Westphalen sat on the court martial that found KL Oskar– Heinz Kusch, Commanding Officer of U–154 guilty of "defeatist talk". Kusch had been denounced by his 1st W.O. OL Ulrich Abel, an ardent National Socialist, to the Flotilla commander for defeatist talk in the wardroom and even to one of his crewmen on his second war patrol. He was found guilty of "making derogatory remarks about Hitler and the Nazi Party" on January 26, 1944 in Kiel. Kusch was condemned to death by the court martial and was executed at a rifle range outside Kiel Germany on May 12, 1944. After the war Westphalen feebly tried to defend his actions in the Kusch case by stating that Kusch’s political views had somehow made his U-boat less effective in the war effort. From the German perspective Westphalen might have been viewed as a war hero but his actions in the Kusch case show that he was definitely lacking in moral standing.
Coates contacted Westphalen by mail some time after the end of the Second World War. Members of the Coates family recall that Westphalen’s letter responses came across in old age in a "mellow tone" perhaps tempered by age and reflection.
John Jeffery Coates joined the navy as an Ordinary Seaman RCNVR in August 1938. He served in the Toronto Division of the RCNVR in 1938. He was appointed as an Able–Seaman RCNVR 1938. He served in HMS Dundee 1938 and in HMCS Andre Dupree 1939. He served in HMCS Acadia 1939–40 as well as HMCS Chambly. He was promoted to A/Petty Officer RCNVR in 1940. He served in HMCS St. Laurent 1940. He was commissioned from the ranks and appointed as a Probationary Sub–Lieutenant RCNVR (With seniority dated 27/04/1942). He served in the Royal Canadian Naval College (Royal Roads 5th Class) for training in 1942. He served in HMCS Beaver for Sea Training 1942. He was appointed as a Sub– Lieutenant (Temp.) RCNVR (With seniority dated 27/04/1942). He served in HMCS Stadacona for the Anti–Submarine Course 1942 and was qualified as an Anti–Submarine Specialist. He served in HMCS Digby and in HMCS Cornwallis 1943. He was appointed as a Lieutenant (Temp.) RCNVR (With seniority dated 27/04/1943). He served in HMCS Haida 1943–1944. [He was present at the D–Day landings in HMCS Haida]. He served in HMCS Matane as Executive Officer and In Temporary Command 1944–1945. [End of the Second World War]. (Transferred to RCN 1945).
Coates was appointed as a Lieutenant RCN (With seniority dated 31/10/1945). He served in HMCS Stadacona [Halifax] for the Navigation Course 1946. He served in HMCS Nootka for Navigation Duties 1947. He served in NHQ. He served in HMCS Stadacona for the Junior Officer Leadership and Technical Courses 1949. He was appointed as a Lieutenant–Commander RCN (With seniority dated 27/04/1951). He served in HMCS Stadacona as Staff Officer Trade and Intelligence 1951. He served in HMCS Bytown for NHQ as Deputy Director (Mine Warfare) 1953. He served in HMCS James Bay (In command) 1955–1958. He served in HMCS Stadacona in RCN Depot as Promotion Monitor 1959–1960. He served in HMCS Stadacona on staff of Flag Officer Atlantic Coast as Commander Operational Evaluation 1960–1964. (He was retired 01/12/1964.) (He was qualified as a Torpedo Anti–Submarine (TAS) Officer). (He was Mentioned–in– Despatches for his role in the sinking the submarine U–971.) Lieutenant–Commander Coates passed away at Halifax Nova Scotia May 3, 2010. His ashes were buried at sea by the RCN on October 16, 2010.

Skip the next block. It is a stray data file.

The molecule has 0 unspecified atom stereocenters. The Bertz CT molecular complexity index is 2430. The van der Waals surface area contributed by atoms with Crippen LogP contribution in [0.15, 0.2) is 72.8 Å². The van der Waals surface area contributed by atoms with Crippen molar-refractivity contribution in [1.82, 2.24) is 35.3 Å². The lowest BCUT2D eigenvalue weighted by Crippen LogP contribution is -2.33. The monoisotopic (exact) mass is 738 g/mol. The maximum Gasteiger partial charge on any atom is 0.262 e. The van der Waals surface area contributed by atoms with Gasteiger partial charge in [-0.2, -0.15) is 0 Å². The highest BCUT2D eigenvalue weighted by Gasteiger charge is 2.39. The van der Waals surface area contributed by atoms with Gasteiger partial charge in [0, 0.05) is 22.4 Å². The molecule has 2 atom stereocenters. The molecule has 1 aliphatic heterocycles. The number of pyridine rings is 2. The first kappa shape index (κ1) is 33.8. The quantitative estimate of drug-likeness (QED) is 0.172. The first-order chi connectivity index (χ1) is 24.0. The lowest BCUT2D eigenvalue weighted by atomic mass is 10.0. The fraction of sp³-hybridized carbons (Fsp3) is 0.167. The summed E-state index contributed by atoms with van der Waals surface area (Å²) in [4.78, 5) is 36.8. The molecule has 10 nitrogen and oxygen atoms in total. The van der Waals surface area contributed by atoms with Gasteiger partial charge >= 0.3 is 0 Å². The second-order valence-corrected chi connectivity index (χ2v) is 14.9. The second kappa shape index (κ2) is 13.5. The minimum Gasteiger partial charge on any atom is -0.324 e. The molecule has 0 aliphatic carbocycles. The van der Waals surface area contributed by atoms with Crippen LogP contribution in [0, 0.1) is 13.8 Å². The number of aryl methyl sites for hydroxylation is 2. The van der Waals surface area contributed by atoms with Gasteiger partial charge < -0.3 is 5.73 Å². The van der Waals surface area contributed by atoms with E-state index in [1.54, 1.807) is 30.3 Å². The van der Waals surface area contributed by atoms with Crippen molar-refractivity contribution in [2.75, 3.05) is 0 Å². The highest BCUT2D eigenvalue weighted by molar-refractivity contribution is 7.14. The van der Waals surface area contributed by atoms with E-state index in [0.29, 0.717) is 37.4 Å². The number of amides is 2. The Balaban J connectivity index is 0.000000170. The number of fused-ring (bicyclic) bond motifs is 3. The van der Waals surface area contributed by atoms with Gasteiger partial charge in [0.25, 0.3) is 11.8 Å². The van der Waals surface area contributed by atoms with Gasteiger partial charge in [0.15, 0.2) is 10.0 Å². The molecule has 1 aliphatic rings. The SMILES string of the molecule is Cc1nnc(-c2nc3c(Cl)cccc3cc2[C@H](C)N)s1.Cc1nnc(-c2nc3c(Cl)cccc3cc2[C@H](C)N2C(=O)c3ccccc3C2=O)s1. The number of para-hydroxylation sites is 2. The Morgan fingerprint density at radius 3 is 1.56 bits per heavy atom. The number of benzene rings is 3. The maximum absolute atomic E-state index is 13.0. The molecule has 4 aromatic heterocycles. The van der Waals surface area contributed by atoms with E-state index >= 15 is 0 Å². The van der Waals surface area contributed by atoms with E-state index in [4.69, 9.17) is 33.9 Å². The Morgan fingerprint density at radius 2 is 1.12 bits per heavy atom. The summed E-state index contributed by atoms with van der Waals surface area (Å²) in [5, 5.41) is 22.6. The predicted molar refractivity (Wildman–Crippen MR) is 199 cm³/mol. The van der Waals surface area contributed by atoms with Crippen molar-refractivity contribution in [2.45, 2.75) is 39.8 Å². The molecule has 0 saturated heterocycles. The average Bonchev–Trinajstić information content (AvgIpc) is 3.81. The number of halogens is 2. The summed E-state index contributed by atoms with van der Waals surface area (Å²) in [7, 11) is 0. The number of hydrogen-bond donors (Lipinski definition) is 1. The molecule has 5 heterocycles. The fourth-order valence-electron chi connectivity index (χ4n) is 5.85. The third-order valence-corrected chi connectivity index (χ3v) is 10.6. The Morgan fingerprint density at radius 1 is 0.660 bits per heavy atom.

HMCS Matane was commissioned at Montreal, QC on October 22nd, 1943. In April 1944 she joined Escort Group 9, Londonderry Northern Ireland as Senior Officer’s ship, serving on escort and patrol duty in UK waters. She was present on D–Day. On July 20 she was hit by a German glider bomb off Brest [France] and towed, badly damaged, to Plymouth UK. After extensive repairs she joined convoy escort duty for JW.67 to North Russia. She was detached from this duty on May 16th to escort German U–boats from Trondheim, Norway to Loch Eriboll, Scotland. She departed Londonderry, Northern Ireland, for Esquimalt, British Columbia via Halifax, Nova Scotia and arrived in British Columbia, paid off into the strategic reserve there in 1946. In 1948 she was sunk as part of the breakwater at Oyster Bay BC.
– MacPherson, Ken and John Burgess (1981) The Ships of Canada’s Naval Forces 1910-1981: A complete pictorial history of Canadian warships. Toronto ON: Collins – McKee, Fraser M. (2013) German U-Boat Commanding Officers Who Died by ‘Other Means’. Nauticapedia.ca 2013. (http://nauticapedia.ca/Articles/U-Boat.php) – RCN File MA–17–1 (May 17, 1945) Report of Boarding of Armed German Ship Grille (Lt. J.J. Coates) – RCN File MA–17–1 (May 30, 1945) Report on Boarding of U– 968 (Lt. J.J. Coates) – Personal communication with Brent Coates (nephew) in Ottawa Ontario 2013 – Personal communication with Coates Family records (Jeffery
ships. (Photograph from Coates Family collection.)
Lieutenant–Commander John J. Coates RCN Lieutenant–Commander John Jeffery Coates RCN (Photograph from Coates Family collection.)
Oberleutnant zur See Otto Westphalen Lieutenant John Coates RCNVR (left) Oberleutnant zur See Otto Westphalen (centre in white cap) (Photograph from Coates Family collection.)
Soviet Medal for Murmansk Service 1944-1945 Awarded to Lieutenant –Commander John Jeffery Coates RCN (Photograph from Coates Family collection.)
HMCS Matane (Photograph from Coates Family collection.)